Washington, DC — Congressman Howard L. Berman (D-CA), chairman of the House Foreign Affairs Committee, today released a summary of the committee’s legislative and oversight accomplishments for the 110th Congress (2007-2008). From the Iraq war to international aid reform, the committee, with bi-partisan support, addressed key issues affecting our country and our standing abroad.

“The legislation that the House Foreign Affairs Committee has considered, and the hearings and briefings we have conducted, have advanced U.S. foreign policy goals while providing an important check on the Executive Branch,” Berman said. “We’ve taken important steps to strengthen our national security and to improve relationships with our partners around the world.”
The full committee and its subcommittees held more than 150 hearings and business meetings to consider legislation in the 110TH Congress over the past two years and considered 140 bills and resolutions. Among the measures were:

H.R. 5501, the Tom Lantos and Henry J. Hyde United States Global Leadership Against HIV/AIDS, Tuberculosis and Malaria Reauthorization Act, a five-year extension of the landmark U.S. effort to fight HIV/AIDS around the world. It authorizes $48 billion for prevention, treatment and care where they are most needed, and expands the program substantially to reach millions of people, primarily in Africa. President Bush signed it into law on July 30, 2008;

H.R. 1, which implements the recommendations of the 9/11 Commission. The final version, enacted into public law, includes the Committee-passed ADVANCE Democracy Act (H.R. 982), which focuses on democracy promotion and human rights abroad. It became public law on August 3, 2007;

H.R. 6, the Energy Independence and Security Act, a package of clean and renewable energy initiatives incorporating international portions by the Foreign Affairs Committee to make America a global leader in the fight against climate change, which became public law on December 19, 2007;

H.R. 3890, the Tom Lantos Block Burmese JADE Act, will keep Burmese gems from entering U.S. markets via third-party countries, preventing Burma’s military regime from earning hundreds of millions of dollars each year. It also makes Burmese regime leaders, military officers and their families ineligible for visas to the United States. This bill was signed by President Bush on July 29, 2008;

H.R. 5690 eliminated a U.S. government-imposed prohibition on granting a visa to members and former members of the African National Congress. This bill removed from U.S. databases any notation characterizing the ANC and its leaders -- including Nobel Laureate and former South African President Nelson Mandela -- as terrorists, and was signed into law on July 1, 2008;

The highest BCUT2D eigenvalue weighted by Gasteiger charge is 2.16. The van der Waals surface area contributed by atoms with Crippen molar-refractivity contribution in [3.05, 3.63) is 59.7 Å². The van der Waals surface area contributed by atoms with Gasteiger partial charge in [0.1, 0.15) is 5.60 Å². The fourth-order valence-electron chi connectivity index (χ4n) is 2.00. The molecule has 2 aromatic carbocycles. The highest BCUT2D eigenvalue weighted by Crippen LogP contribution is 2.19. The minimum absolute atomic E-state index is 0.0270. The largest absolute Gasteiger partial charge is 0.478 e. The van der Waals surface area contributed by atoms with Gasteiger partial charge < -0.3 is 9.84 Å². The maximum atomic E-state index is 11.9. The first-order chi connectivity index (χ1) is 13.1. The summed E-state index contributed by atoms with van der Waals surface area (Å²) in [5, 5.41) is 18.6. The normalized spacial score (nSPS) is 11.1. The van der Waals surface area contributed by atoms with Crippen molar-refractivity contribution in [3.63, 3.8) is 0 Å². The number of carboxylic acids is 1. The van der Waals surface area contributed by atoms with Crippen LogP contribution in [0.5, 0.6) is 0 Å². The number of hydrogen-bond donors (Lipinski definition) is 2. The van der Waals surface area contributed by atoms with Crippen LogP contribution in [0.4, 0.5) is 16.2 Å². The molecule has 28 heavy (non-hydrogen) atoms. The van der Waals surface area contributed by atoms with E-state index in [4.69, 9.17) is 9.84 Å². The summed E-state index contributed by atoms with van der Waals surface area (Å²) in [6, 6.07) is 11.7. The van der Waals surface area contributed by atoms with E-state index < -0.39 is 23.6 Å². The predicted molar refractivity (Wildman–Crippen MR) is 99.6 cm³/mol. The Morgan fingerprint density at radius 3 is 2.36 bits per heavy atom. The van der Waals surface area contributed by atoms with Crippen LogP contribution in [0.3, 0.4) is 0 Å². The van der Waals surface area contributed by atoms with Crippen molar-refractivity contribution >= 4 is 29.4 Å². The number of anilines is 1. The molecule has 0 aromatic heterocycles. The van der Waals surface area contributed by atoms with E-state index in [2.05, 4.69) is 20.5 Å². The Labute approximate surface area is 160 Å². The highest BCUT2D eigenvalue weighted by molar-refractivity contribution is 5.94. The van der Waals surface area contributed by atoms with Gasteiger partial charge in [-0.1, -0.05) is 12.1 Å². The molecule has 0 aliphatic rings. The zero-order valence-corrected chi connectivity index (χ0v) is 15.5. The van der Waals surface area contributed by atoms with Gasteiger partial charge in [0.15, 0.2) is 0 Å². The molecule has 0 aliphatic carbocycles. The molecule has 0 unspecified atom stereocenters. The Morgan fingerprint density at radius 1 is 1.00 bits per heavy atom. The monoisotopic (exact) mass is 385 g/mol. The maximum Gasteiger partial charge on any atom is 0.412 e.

H.R. 7081, the United States-India Nuclear Cooperation Approval and Nonproliferation Enhancement Act, approved the U.S.-India Agreement for Peaceful Nuclear Cooperation. The President signed this bill into law on October 8, 2008.

H.R. 1084, the Reconstruction and Stabilization Civilian Management Act, which authorizes assistance for stabilizing and reconstructing a country or region that is in, or is in transition from, conflict or civil strife. The provisions of this bill were included in the text of S. 3001, the National Defense Authorization Act of 2009, which was signed by the President on October 14, 2008.

H.R. 7311, the William Wilberforce Trafficking Victims Protection Reauthorization Act, will strongly enhance U.S. leadership in preventing human trafficking, protecting trafficking victims, and prosecuting traffickers world-wide. Both the House and Senate passed this legislation on December 10.

S. 3370, to resolve pending claims against Libya by United States nationals, was enacted into law on August 4, 2008. It paved the way for resolution of claims against Libya based on previous acts of terrorism, and led to further improvement of relations between the United States and Libya, including a visit of the U.S. Secretary of State.

Additionally, the House passed several committee measures to help foster stability in the Middle East and Afghanistan, including:

H.R. 1400, the Iran Counter-Proliferation Act, which uses peaceful economic sanctions to pressure Iran and revokes the authority of the president to waive sanctions on companies doing business with Iran;

H.R. 885, the International Nuclear Fuel for Peace and Nonproliferation Act, to promote nuclear non-proliferation by creating an international nuclear fuel bank under the control of the International Atomic Energy Agency from which all nations could draw nuclear fuel for civilian purposes. Provisions of this bill were included in H.R. 4986, the National Defense Authorization Act for Fiscal Year 2008.

H.R. 7112, the Comprehensive Iran Sanctions, Accountability, and Divestment Act of 2008, would help prevent Iran from developing the technology for nuclear weapons, which is one of the most urgent U.S. national security challenges. The measure would codify and expand export and import bans on goods to and from Iran, freeze assets in the U.S. held by Iranians closely tied to the regime, and make a U.S. parent company subject to sanctions if that company uses a foreign subsidiary to circumvent sanctions. This legislation passed the House of Representatives but was blocked by Senate Republican opposition in September;

H.R. 2446, the Afghan Freedom and Security Support Act of 2007, providing funding for development, economic and security assistance programs in Afghanistan and addresses the growing threat of narcotics;

Some vital statistics from the Foreign Affairs Committee’s work in the 110th Congress:

22 full and subcommittee hearings on Iraq

140 bills and resolutions marked up by the Committee,

26 bills and resolutions enacted into public law

28 bills and resolutions with all House action complete, awaiting Senate action